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Scales v. United States - Significance, Supreme Court Reverses Course On Communism, The Smith Act

american petitioner justices york

Petitioner

Junius Irving Scales

Respondent

United States

Petitioner's Claim

That the membership clause of the Smith Act, which makes it a crime to belong "knowingly" to an organization advocating overthrow of the government, violates the rights of free speech and association, as well as due process.

Chief Lawyer for Petitioner

Telford Taylor

Chief Lawyer for Respondent

John F. Davis

Justices for the Court

Tom C. Clark, Felix Frankfurter, John Marshall Harlan II (writing for the Court), Potter Stewart, Charles Evans Whittaker

Justices Dissenting

Hugo Lafayette Black, William J. Brennan, Jr., William O. Douglas, Earl Warren

Place

Washington, D.C.

Date of Decision

5 June 1961

Decision

The Supreme Court upheld the constitutionality of the membership clause of the Smith Act and Scales's conviction under its terms.

Related Cases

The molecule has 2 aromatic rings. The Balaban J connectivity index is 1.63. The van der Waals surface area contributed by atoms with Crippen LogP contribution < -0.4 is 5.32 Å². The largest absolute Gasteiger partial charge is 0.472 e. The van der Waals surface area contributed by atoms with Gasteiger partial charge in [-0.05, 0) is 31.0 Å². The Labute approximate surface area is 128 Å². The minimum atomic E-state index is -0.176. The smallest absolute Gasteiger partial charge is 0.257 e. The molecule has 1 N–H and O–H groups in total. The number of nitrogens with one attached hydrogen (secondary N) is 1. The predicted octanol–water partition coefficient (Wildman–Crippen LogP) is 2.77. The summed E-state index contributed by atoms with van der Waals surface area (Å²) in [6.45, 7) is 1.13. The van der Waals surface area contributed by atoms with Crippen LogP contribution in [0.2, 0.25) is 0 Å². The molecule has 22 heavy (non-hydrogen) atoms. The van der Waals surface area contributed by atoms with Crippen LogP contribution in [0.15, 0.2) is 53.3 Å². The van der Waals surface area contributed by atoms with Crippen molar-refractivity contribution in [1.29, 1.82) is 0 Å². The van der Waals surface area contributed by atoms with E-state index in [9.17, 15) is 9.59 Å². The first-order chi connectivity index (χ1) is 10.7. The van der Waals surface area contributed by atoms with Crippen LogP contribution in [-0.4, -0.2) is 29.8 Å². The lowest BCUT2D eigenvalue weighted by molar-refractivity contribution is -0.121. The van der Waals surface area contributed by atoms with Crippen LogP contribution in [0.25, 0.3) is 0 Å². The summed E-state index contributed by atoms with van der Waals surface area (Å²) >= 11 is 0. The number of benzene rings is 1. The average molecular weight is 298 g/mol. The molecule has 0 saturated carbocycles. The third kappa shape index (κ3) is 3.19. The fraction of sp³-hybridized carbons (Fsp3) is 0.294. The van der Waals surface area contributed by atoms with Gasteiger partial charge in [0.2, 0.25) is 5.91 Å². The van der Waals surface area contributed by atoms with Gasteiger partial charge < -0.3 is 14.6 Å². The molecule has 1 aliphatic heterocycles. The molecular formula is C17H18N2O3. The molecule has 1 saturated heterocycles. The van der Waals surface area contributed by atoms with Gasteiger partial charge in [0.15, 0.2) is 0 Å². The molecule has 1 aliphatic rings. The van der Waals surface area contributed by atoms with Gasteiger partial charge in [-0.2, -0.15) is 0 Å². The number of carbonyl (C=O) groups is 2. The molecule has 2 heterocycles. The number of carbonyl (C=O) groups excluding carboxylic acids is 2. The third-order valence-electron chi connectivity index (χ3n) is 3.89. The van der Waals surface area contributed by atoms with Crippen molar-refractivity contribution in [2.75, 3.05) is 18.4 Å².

• Schenck v. United States, 249 U.S. 47 (1919).
  • Dennis v. United States, 341 U.S. 494 (1951).
  • Yates v. United States, 354 U.S. 298 (1957).
  • Noto v. United States, 367 U.S. 290 (1961).

Sources

Levy, Leonard W., ed. Encyclopedia of the American Constitution. New York: Macmillan, 1986.

Further Readings

  • Belknap, Michael R., ed. American Political Trials, rev. ed. Westport, CT: Greenwood Press, 1994.
  • ------. Cold War Political Justice: The Smith Act, the Communist Party, and American Civil Liberties. Westport, CT: Greenwood Press, 1977.
  • Kutler, Stanley I. The American Inquisition: Justice and Injustice in the Cold War. New York: Hill and Wang, 1982.
Shelton v. Tucker - Significance, Three Teachers Refuse To Comply, Other Naacp Cases, Further Readings [next] [back] Samuel Sheppard Trials: 1954 and 1966 - The Carnival Begins, Morals, Not Murder, A Second Chance, Suggestions For Further Reading

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